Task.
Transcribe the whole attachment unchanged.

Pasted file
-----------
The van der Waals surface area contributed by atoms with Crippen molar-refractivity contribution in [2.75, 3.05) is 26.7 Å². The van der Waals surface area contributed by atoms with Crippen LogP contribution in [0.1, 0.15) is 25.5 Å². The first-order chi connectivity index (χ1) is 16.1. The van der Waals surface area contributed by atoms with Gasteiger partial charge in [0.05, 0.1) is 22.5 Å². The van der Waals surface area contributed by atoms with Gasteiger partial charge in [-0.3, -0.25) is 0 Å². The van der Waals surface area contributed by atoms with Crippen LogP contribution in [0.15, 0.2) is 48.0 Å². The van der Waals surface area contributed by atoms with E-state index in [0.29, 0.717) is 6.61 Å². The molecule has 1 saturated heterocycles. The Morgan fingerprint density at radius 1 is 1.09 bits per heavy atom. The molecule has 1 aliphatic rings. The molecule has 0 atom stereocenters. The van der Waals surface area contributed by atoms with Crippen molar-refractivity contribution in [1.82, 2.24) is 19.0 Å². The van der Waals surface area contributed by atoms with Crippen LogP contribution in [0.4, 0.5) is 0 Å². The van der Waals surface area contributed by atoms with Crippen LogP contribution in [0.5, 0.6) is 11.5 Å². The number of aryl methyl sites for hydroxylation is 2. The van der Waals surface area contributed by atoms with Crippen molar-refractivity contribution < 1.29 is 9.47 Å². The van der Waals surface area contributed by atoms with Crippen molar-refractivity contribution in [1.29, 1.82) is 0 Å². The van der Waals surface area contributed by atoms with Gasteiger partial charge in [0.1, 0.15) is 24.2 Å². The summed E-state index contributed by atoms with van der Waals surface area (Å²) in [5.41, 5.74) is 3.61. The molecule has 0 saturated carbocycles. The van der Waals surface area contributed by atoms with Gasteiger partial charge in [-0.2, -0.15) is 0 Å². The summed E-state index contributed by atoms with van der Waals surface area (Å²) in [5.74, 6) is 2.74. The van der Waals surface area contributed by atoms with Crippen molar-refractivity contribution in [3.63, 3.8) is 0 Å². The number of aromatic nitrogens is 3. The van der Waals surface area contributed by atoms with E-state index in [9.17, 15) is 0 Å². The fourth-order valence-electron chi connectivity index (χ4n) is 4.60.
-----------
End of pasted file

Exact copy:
The van der Waals surface area contributed by atoms with Crippen molar-refractivity contribution in [2.75, 3.05) is 26.7 Å². The van der Waals surface area contributed by atoms with Crippen LogP contribution in [0.1, 0.15) is 25.5 Å². The first-order chi connectivity index (χ1) is 16.1. The van der Waals surface area contributed by atoms with Gasteiger partial charge in [0.05, 0.1) is 22.5 Å². The van der Waals surface area contributed by atoms with Gasteiger partial charge in [-0.3, -0.25) is 0 Å². The van der Waals surface area contributed by atoms with Crippen LogP contribution in [0.15, 0.2) is 48.0 Å². The van der Waals surface area contributed by atoms with E-state index in [0.29, 0.717) is 6.61 Å². The molecule has 1 saturated heterocycles. The Morgan fingerprint density at radius 1 is 1.09 bits per heavy atom. The molecule has 1 aliphatic rings. The molecule has 0 atom stereocenters. The van der Waals surface area contributed by atoms with Crippen molar-refractivity contribution in [1.82, 2.24) is 19.0 Å². The van der Waals surface area contributed by atoms with Crippen LogP contribution in [0.4, 0.5) is 0 Å². The van der Waals surface area contributed by atoms with Crippen LogP contribution in [0.5, 0.6) is 11.5 Å². The number of aryl methyl sites for hydroxylation is 2. The van der Waals surface area contributed by atoms with Crippen molar-refractivity contribution < 1.29 is 9.47 Å². The van der Waals surface area contributed by atoms with Crippen molar-refractivity contribution in [1.29, 1.82) is 0 Å². The van der Waals surface area contributed by atoms with Gasteiger partial charge in [0.1, 0.15) is 24.2 Å². The summed E-state index contributed by atoms with van der Waals surface area (Å²) in [5.41, 5.74) is 3.61. The molecule has 0 saturated carbocycles. The van der Waals surface area contributed by atoms with Gasteiger partial charge in [-0.2, -0.15) is 0 Å². The summed E-state index contributed by atoms with van der Waals surface area (Å²) in [5.74, 6) is 2.74. The van der Waals surface area contributed by atoms with Crippen molar-refractivity contribution in [3.63, 3.8) is 0 Å². The number of aromatic nitrogens is 3. The van der Waals surface area contributed by atoms with E-state index in [9.17, 15) is 0 Å². The fourth-order valence-electron chi connectivity index (χ4n) is 4.60.